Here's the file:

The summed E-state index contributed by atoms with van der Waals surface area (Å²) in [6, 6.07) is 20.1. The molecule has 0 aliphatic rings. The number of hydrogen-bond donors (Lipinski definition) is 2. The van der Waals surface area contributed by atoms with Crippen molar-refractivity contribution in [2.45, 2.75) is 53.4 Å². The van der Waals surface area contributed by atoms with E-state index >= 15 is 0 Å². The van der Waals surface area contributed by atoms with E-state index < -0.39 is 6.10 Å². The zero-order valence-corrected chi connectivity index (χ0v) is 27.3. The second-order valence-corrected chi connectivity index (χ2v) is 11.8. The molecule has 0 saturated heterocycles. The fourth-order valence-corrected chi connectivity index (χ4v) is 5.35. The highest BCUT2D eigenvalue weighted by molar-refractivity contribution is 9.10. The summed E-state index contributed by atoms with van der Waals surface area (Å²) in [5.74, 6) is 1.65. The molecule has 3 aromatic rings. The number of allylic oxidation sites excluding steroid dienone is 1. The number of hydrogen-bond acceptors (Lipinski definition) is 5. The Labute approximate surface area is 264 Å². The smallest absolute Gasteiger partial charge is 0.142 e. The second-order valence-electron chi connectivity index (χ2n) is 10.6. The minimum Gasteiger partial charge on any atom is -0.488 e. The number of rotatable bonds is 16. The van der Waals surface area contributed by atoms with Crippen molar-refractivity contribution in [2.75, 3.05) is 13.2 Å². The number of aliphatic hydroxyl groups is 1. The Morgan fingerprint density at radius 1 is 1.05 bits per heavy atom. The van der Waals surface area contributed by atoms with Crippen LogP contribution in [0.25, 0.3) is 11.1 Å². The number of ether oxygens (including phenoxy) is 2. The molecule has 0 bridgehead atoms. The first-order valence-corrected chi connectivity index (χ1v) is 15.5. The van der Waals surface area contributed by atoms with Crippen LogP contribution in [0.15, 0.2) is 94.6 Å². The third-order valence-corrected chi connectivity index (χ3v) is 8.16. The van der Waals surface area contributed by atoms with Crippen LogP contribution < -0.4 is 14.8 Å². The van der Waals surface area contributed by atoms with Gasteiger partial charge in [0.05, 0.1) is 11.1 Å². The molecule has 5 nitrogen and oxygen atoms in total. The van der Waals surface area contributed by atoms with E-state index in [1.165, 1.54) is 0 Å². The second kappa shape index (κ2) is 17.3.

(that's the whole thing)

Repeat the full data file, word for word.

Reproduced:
The summed E-state index contributed by atoms with van der Waals surface area (Å²) in [6, 6.07) is 20.1. The molecule has 0 aliphatic rings. The number of hydrogen-bond donors (Lipinski definition) is 2. The van der Waals surface area contributed by atoms with Crippen molar-refractivity contribution in [2.45, 2.75) is 53.4 Å². The van der Waals surface area contributed by atoms with E-state index >= 15 is 0 Å². The van der Waals surface area contributed by atoms with E-state index < -0.39 is 6.10 Å². The zero-order valence-corrected chi connectivity index (χ0v) is 27.3. The second-order valence-corrected chi connectivity index (χ2v) is 11.8. The molecule has 0 saturated heterocycles. The fourth-order valence-corrected chi connectivity index (χ4v) is 5.35. The highest BCUT2D eigenvalue weighted by molar-refractivity contribution is 9.10. The summed E-state index contributed by atoms with van der Waals surface area (Å²) in [5.74, 6) is 1.65. The molecule has 3 aromatic rings. The number of allylic oxidation sites excluding steroid dienone is 1. The number of hydrogen-bond acceptors (Lipinski definition) is 5. The Labute approximate surface area is 264 Å². The smallest absolute Gasteiger partial charge is 0.142 e. The second-order valence-electron chi connectivity index (χ2n) is 10.6. The minimum Gasteiger partial charge on any atom is -0.488 e. The number of rotatable bonds is 16. The van der Waals surface area contributed by atoms with Crippen molar-refractivity contribution in [2.75, 3.05) is 13.2 Å². The number of aliphatic hydroxyl groups is 1. The Morgan fingerprint density at radius 1 is 1.05 bits per heavy atom. The van der Waals surface area contributed by atoms with Crippen LogP contribution in [0.25, 0.3) is 11.1 Å². The number of ether oxygens (including phenoxy) is 2. The molecule has 0 bridgehead atoms. The first-order valence-corrected chi connectivity index (χ1v) is 15.5. The van der Waals surface area contributed by atoms with Crippen LogP contribution in [0.15, 0.2) is 94.6 Å². The third-order valence-corrected chi connectivity index (χ3v) is 8.16. The van der Waals surface area contributed by atoms with Crippen LogP contribution < -0.4 is 14.8 Å². The van der Waals surface area contributed by atoms with Gasteiger partial charge in [0.05, 0.1) is 11.1 Å². The molecule has 5 nitrogen and oxygen atoms in total. The van der Waals surface area contributed by atoms with E-state index in [1.165, 1.54) is 0 Å². The second kappa shape index (κ2) is 17.3.